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Final Fantasy 7 Remake: Critical Consensus

Critics praise this impressive but bloated reimagining of the iconic RPG

It wouldn't be a stretch to say Final Fantasy 7 Remake is one of the most anticipated releases of all time.

Since the 2005 PS3 tech demo -- ten years before this remake was officially announced -- fans have longed to explore a modern take on Midgar. The overhauled edition of Square Enix's iconic 23-year-old RPG finally arrives this week, assuming you aren't in an area that has already received copies.

Can any game live up to decades' worth of expectations? Final Fantasy 7 Remake's Metacritic score of 87 suggests so, with critics agreeing it delivers on the childhood memories so many fans cling to.

"With smart (and surprising) additions to a classic world and its inhabitants, Final Fantasy 7 Remake artfully appeals to nostalgia without being bound by it," writes Joe Juba in Game Informer's 8.75 review.

"This is console generation-defining stuff that the PS5 will have to hit the ground running to better"

Dan Silver, The Telegraph

Video Games Chronicle's Jon Bailes adds in his five-star critique: "What's here, right now, is a partial re-formed classic, updated and expanded in every direction, at times to the point of over-inflation, but with extraordinary ambition and care that we can't help but love it."

In her Eurogamer review, which awards a Recommended rating, Aoife Wilson assures that Final Fantasy 7 Remake does justice to the original, describing the experience as "emotional -- even if the remake makes a few missteps along the way."

"For the most part at least, the spirit and tone of the original Final Fantasy 7 is perfectly preserved," she writes. "Dare I say it, the remake even manages to frequently improve upon the original's telling of the story."

But while the remake has garnered both high praise and high scores, there's a subtext to the reviews that suggest it may be somewhat divisive. There are mentions that Square Enix has added in some surprises, changed storyf beats, and there is even mention of a major change that will likely prove controversial -- although naturally all critics have avoided spoilers.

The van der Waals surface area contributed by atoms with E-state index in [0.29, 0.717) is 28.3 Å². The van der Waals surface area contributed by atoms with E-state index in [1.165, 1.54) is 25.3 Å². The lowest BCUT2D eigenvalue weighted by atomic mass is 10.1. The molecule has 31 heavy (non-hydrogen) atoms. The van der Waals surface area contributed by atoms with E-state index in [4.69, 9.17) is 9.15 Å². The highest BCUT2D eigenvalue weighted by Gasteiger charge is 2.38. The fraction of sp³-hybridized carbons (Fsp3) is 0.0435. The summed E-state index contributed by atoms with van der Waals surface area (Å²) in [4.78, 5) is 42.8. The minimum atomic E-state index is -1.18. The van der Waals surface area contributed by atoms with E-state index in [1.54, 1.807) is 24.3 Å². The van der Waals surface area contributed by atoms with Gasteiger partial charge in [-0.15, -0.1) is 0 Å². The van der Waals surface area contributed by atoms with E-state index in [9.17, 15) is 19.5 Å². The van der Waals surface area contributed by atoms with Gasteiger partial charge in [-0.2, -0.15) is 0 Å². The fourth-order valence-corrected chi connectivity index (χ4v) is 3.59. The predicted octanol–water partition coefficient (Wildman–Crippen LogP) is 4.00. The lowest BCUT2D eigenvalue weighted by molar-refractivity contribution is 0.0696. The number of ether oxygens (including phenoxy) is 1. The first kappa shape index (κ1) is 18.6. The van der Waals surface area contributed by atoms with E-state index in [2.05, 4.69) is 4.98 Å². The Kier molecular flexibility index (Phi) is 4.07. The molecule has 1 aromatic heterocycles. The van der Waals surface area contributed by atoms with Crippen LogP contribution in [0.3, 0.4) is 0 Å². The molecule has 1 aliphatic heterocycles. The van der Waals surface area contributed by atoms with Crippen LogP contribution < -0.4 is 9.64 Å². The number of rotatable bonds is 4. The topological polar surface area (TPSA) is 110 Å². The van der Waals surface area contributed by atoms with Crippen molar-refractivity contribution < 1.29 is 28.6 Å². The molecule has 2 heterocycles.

Most reviews also emphasise that Final Fantasy 7 Remake only recreates the original's Midgar opening sequence, something USGamer's Kat Bailey observes has not been overly clear in the game's marketing.

Critics agree the combat is much improved now it's based on the real-time systems of modern Final Fantasy games

Critics agree the combat is much improved now it's based on the real-time systems of modern Final Fantasy games

Bailey's 3.5 review is particularly conflicted, opening with the admission: "My feelings on this game are kind of all over the place right now."

She continues: "Square Enix's long-awaited return to the world of Midgar is both beautiful and oddly dated, an exhilarating blockbuster that can also be a dull slog. It has a lot of highs, but there are points where it really labors to stretch what feels like a 15 to 20-hour story into 30. It'll hit you with a truly excellent setpiece or story sequence, only to allow the excitement to evaporate in the course of another interminable series of blank corridors and switch-pulling. It reminds me a little bit of The Hobbit, which is to say that it feels like a self-contained story, but also kind of has a case of trilogy creep."

This is partly down to the expansion from a linear JRPG to a semi-open reimagining of Midgar. After key story sequences, players are free to explore different districts of the dark fantasy city, engaging in side quests, mini-games and other activities -- all new additions for the remake. While these sections are generally well received, Bailes notes that the restriction to Midgar and the absence of the overworld from the original means this title "lacks the eventual release of exploration that many RPGs provide."

"Anyone worried this would feel like a cheap hack and slash can rest assured this is not the case"

Aoife Wilson, Eurogamer

He continues: "The change of pace these [side] quests offer is welcome, but when the main narrative has such a strong pull, they needed to be better integrated. While the hunts and mini games such as whack-a-box or squats are fun bonus challenges, the concept of being a jobbing mercenary feels a little forced. It doesn't help that the characters you meet in these errands and the stories they tell are hard to care about, and there's often too much busywork involved."

Even the main quest sequences suffer from padding, with Bailey observing that one 30-minute sequence from the original takes almost four hours of switch puzzles, climbing ladders and wandering around corridors to complete. Bailes adds that while these "contribute to the game's exquisite world-building", it slows the pacing dramatically -- especially when anticipating a boss battle or urgent event remembered from the 1997 edition.

"This is the price of making so much from a six-hour sequence in a 23-year-old game," he adds.